The proclaimed objectives that guided the studies (research or reports on experiences) concentrated on the desire to give greater power to primary care as the driver of care; to provide support for innovative training with a formative overview; and to enable teaching processes starting from interprofessional education as a field for learning, dialogue, negotiation of meanings and exchange of knowledge and attitudes.
There was a certain prevalence of studies focusing more on the effects of PET-Saúde than on the contributions of Pró-Saúde. Some topics were seen to be strongly biased towards research, without any direct relationship with the broader interests of the program consonant with the inductive policies under examination and resulting from changes in healthcare training processes. Even so, these studies provided support for the informal evaluation of the program, through highlighting vulnerabilities that might be present in the format of public announcements and which tend to be resolved through training evaluations, the tonic that governs in loco visits developed by inspectors from the Ministry of Health.
However, what matters is to avoid underestimating the message present in the very many studies submitted that discuss the feeling that PET-Saúde constitutes a successful educational experience for academics, through expanding knowledge about healthcare and guiding professional interest towards the context of integration between teaching and services, care networks, surveillance and work within SUS. How would it be possible to ignore testimonies that the program induces and produces commitment towards improvement of healthcare services from the perspective of comprehensiveness of care? Or that it promotes certain changes in the micropolicies of the work, with implications for the individuals doing it? Or that it enables practices involving dialogue and problem definition? Or that it helps to transform pedagogical and care practices, through placing value on interprofessional work and exchange of knowledge between disciplines?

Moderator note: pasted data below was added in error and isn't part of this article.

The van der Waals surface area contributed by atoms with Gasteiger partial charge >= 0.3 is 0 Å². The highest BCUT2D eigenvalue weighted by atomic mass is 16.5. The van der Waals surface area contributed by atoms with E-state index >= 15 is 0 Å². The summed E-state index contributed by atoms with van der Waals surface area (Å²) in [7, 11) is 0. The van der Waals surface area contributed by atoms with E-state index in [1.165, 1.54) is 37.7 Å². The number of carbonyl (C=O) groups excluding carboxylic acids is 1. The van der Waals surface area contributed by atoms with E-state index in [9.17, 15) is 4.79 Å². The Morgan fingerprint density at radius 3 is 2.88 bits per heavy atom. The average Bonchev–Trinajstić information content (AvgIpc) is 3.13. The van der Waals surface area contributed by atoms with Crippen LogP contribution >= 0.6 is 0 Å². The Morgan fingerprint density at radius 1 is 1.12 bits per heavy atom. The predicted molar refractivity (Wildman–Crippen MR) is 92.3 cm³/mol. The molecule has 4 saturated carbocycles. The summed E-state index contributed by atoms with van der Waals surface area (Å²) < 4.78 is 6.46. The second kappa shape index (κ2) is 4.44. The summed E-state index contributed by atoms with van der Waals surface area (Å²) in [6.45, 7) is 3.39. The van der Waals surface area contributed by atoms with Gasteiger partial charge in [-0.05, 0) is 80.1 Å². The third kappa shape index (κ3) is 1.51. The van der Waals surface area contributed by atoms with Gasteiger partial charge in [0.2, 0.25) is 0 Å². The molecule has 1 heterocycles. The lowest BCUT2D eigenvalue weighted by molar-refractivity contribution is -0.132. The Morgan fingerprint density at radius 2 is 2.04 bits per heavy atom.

What can also be seen through casting an eye over the studies submitted (whether selected or not) is that there is no lack of quality regarding policies or ethics, from the point of view of registering experiences of efforts to change the scenario of healthcare educationat university level. The studies that were not accepted (some because they did not meet the submission requirements established by this journal) were seen to be just as much in tune with the objectives of PET-Saúde and revealed the strong repercussion that this has had on the realities of teaching institutions and healthcare services.
This view of PET-Saúde and its repercussions, even under the condition of just a simple evaluative look-over that was set up informally, allows us to proclaim the high pedagogical and policy value of PET-Saúde and leads us to advocate this as a program capable of accelerating our steps towards a public healthcare system that places value on humanization, comprehensiveness, equity, protagonism among administrators, workers and service users and resolute care for all Brazilians.
Mara Regina Lemes De Sordi
Departamento de Estudos e Práticas Culturais, Faculdade de Educação, Universidade Estadual de Campinas (Unicamp). Campinas, SP, Brasil.
Eliana Goldfarb Cyrino
Departamento de Gestão da Educação na Saúde, Secretaria de Gestão do Trabalho e da Educação na Saúde (SGTES), Ministério da Saúde. Brasília, DF, Brasil.
Antonio Pithon Cyrino
Departamento de Saúde Pública, Faculdade de Medicina, UNESP - Univ Estadual Paulista. Botucatu, SP, Brasil.
Departamento de Educação, Instituto de Biociências, UNESP - Univ Estadual Paulista. Botucatu, SP, Brasil.
Tiago Rocha Pinto
Escola Multicampi de Ciências Médicas do Rio Grande do Norte. Caicó, RN, Brasil.
- Publication in this collection